minus in the group. No. i serves eight towns of between 1000 
and 20,000 inhabitants, with a total population of nearly 40,000. 
The largest town served has also another important interurban 
railway connection. No. 2 serves five small towns and one of 


Number of 

tion of in- 
places, not 


city ter- 
mini, per 

mile of 



per in- 


nomber of 

tion of in- 
■ corporated 
places, not 

city ter- 
mini, per 

mile of 


per in- 









• 816 
















*Fi:eight earnings more than one-seventh of total. tOperates a hghting plant. 



ill-time railways 
without commer- 
cial lighting; 

Average for all 
companies . . . 


Earnings per Mile or Track. 


S3, 308 


From railway opera- 
tion proper. 


. rom 



1 otal. 





































































































per car 






per car 

age of 
to op- 



$0. 124 


































. 189 

. 181 


49 . 5 





















































. 267 












( *) 








. 190 












. 176 








Earnings per Mile of 


From railway opera- 

tion proper. 





r rom 









Full-time railways 

without commer- 

cial lighting — 


Average for all 

companies . . 






companies . . 




























Full-time railways 

with commercial 


Average for all 

companies . . 






companies . . 





















Part-time railways; 

Average for all 

companies . . 






companies . . 





2 084 





1 204 





















per car 








per car 















































age of 
to op- 







*Car mileage not reported. 

April 8, 1905.] 



about 20,000 inhabitants, situated at one end of the line. The 
total population of these towns is between 30,000 and 40,000. 
No. 3 connects one large town and four towns of less than 3000 
inhabitants each with a city, the total population of the five 
towns being about 35,000. No. 4 connects four small towns 
with a large city, the aggregate population of these towns being 
less than 8000. Presumably, a considerable amount of traffic 
is in this last case furnished by rural communities, while some 
may possibly come from beyond the terminus of the railway. 
No. 5 has as one of its termini a town of more than 15,000 
people, and serves four intermediate places of smaller size, the 
total population of these five towns being between 25,000 and 
30,000. No. 6 serves three towns of considerable size and five 
smaller towns, their combined po]mlation being more than 
50,000. The town population directly served by No. 7 is very 
small, and it probably carries a considerable number of passen- 
gers to a connection with the steam railroad at its terminus. 
No. 8 connects three small towns with a large city. No. 9 
serves one city of more than 30,000 people and two or three 
smaller towns, the total population served being more than 
40,000; the larger town mentioned has also electric railway 
connections in other directions. No. 10 serves less than 10,000 
people directly, these being mostly confined to the town at its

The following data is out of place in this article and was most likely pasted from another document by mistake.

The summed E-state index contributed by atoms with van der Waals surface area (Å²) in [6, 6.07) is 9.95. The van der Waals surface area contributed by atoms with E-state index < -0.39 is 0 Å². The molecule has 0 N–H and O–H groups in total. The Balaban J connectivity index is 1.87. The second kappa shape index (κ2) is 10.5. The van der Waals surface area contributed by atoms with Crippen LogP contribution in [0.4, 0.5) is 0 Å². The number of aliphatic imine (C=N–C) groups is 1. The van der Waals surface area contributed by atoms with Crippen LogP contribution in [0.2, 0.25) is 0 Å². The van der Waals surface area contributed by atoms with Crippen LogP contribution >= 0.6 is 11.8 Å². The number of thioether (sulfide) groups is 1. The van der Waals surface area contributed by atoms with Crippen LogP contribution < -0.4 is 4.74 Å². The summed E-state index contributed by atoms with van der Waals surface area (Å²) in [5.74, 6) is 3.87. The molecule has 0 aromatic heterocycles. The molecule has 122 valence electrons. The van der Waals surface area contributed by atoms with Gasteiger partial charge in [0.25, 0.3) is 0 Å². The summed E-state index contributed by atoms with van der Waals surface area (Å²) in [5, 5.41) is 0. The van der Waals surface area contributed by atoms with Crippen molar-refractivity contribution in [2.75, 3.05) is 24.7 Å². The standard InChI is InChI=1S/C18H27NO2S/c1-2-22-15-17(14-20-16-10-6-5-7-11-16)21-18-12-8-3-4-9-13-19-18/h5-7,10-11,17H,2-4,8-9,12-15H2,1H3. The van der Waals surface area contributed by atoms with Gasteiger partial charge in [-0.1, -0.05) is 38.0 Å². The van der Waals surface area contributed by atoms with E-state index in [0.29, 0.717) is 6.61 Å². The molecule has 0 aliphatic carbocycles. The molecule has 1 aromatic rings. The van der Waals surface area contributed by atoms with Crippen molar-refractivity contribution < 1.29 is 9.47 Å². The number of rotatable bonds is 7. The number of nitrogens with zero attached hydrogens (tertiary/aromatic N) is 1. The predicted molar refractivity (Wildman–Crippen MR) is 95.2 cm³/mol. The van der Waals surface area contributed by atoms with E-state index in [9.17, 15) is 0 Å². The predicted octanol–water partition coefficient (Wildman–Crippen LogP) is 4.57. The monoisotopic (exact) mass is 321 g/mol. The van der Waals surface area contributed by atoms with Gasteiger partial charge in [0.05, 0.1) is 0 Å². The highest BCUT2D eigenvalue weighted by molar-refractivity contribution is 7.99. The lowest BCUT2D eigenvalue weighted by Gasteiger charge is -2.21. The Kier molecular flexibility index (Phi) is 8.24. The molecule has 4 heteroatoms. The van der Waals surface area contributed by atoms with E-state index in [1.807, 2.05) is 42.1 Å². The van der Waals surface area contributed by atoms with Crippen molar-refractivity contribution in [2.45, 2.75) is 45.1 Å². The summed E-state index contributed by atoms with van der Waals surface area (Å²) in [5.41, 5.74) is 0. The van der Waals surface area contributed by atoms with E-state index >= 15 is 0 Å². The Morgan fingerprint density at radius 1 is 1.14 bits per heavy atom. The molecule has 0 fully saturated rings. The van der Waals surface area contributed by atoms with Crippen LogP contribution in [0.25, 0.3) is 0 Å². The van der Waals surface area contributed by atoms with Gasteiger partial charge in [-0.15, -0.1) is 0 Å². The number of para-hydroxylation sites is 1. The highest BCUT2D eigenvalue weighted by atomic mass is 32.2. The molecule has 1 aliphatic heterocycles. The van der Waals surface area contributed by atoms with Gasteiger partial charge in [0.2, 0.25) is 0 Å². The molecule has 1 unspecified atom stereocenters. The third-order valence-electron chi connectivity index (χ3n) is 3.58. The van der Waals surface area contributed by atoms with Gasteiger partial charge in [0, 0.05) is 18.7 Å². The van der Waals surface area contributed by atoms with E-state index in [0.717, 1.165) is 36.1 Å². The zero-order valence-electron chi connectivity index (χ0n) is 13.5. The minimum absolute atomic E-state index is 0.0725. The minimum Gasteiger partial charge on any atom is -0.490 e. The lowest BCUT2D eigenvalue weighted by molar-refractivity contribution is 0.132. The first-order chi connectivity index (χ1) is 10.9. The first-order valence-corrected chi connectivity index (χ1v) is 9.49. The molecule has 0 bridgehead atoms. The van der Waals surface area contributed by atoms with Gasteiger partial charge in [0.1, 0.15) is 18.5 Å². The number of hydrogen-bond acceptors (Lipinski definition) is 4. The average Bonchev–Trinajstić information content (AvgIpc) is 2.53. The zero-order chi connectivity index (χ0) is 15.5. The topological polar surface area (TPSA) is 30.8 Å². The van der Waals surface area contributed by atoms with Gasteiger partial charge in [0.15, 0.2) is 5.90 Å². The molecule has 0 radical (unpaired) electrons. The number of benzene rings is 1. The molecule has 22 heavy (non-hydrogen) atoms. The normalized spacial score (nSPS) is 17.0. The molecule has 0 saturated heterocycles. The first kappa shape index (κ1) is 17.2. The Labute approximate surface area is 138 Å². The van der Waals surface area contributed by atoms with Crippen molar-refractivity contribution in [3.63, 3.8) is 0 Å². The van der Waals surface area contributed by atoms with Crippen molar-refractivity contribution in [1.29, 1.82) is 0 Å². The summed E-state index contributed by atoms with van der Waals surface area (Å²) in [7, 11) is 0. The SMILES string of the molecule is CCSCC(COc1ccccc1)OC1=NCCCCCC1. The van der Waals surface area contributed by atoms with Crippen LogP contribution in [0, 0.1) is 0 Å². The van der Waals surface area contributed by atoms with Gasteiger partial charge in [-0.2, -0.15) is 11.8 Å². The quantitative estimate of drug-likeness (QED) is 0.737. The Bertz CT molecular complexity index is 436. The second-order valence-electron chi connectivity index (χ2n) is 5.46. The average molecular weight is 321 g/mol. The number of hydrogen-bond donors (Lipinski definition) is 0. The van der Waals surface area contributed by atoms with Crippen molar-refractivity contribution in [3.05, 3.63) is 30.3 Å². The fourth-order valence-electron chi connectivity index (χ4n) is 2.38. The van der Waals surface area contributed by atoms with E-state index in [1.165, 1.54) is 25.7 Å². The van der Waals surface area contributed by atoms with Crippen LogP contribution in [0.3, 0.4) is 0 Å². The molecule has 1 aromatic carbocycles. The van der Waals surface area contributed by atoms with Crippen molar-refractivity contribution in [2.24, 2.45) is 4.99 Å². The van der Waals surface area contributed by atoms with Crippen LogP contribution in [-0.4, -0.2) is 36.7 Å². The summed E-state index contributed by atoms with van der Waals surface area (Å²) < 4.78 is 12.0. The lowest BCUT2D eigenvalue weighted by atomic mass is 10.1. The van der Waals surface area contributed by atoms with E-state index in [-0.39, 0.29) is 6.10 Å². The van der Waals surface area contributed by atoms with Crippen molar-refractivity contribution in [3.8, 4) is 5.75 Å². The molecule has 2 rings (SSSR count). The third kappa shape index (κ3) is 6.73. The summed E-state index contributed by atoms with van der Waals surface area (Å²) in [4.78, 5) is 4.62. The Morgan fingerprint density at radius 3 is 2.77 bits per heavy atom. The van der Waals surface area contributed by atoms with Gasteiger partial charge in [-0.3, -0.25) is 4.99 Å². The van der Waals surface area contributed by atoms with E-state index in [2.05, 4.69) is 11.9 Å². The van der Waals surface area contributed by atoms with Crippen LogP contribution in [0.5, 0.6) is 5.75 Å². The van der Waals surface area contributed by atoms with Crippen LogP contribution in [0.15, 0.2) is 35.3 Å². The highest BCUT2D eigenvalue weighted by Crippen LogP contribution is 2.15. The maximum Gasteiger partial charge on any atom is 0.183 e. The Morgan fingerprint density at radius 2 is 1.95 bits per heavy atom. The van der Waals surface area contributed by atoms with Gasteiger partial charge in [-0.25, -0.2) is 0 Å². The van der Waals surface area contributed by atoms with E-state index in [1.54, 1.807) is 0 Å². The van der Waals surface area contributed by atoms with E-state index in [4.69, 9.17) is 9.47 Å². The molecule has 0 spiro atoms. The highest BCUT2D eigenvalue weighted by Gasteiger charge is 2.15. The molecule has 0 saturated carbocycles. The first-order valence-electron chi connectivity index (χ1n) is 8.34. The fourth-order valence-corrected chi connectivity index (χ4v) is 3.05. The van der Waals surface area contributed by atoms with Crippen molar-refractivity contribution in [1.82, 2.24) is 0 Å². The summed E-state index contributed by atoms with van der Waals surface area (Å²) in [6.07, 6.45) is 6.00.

terminus. Presumably, a considcralile amount of traffic is due 
to steam railroad connections. 

Nos. II and 12 each connect two large cities at consideraljle 
distances from each other. Probably, however, much the 
greater part of the traffic is furnished by the intermediate 
towns, which in the one case have an aggregate population of 
more than 40,000 and in the other case of more than 60,000. 

Nos. 13, 14 and 15 do not reach large cities, but in each case 
have as their termini medium-sized towns with population 
ranging from 10,000 to 45,000. They are all lines of consider- 
able length and serve two or more minor towns in addition to 
their termini. No. 16 connects four towns of between 5000 
and 25,000 population, and also serves several 
smaller places. It will be observed that, as 
might be expected, the ratio of traffic to popu- 
lation is lower in the case of the last four 
railways than in most of the other cases. The 
"city terminus" has a strong tendency to at- 
tract travel on the part of the inhabitants of 
the neighboring smaller towns. 

Most of the railways covered by the talkie 
are highly prosperous. More than half of them 
report a ratio of operation expenses to earnings 
below 60 per cent, and only three have a ratio 
exceeding 75 per cent. 

The effect of an electric railway on the 
business of the merchants in the small towns 
traversed was made the subject of a special in- 
quiry. The replies, though somewhat contra- 
dictory, were in the main that while more peo- 
ple than formerly go to the large towns to pur- 
chase certain classes of goods, the loss to the 
mechant is more than ofifset by the increased 
population of the town and by the increased 
patronage of the farmer classes. The effect on parallel steam 
roads is also one which does not follow any general rule. 


Two splendid observation cars have just been constructed 
by the Pacific Electric Railway Company in its extensive car 
shops at Los Angeles. They are of the 300 type, being 49 ft. 
6 ins. long and weighing 65,000 lbs. They are ecj-uipped with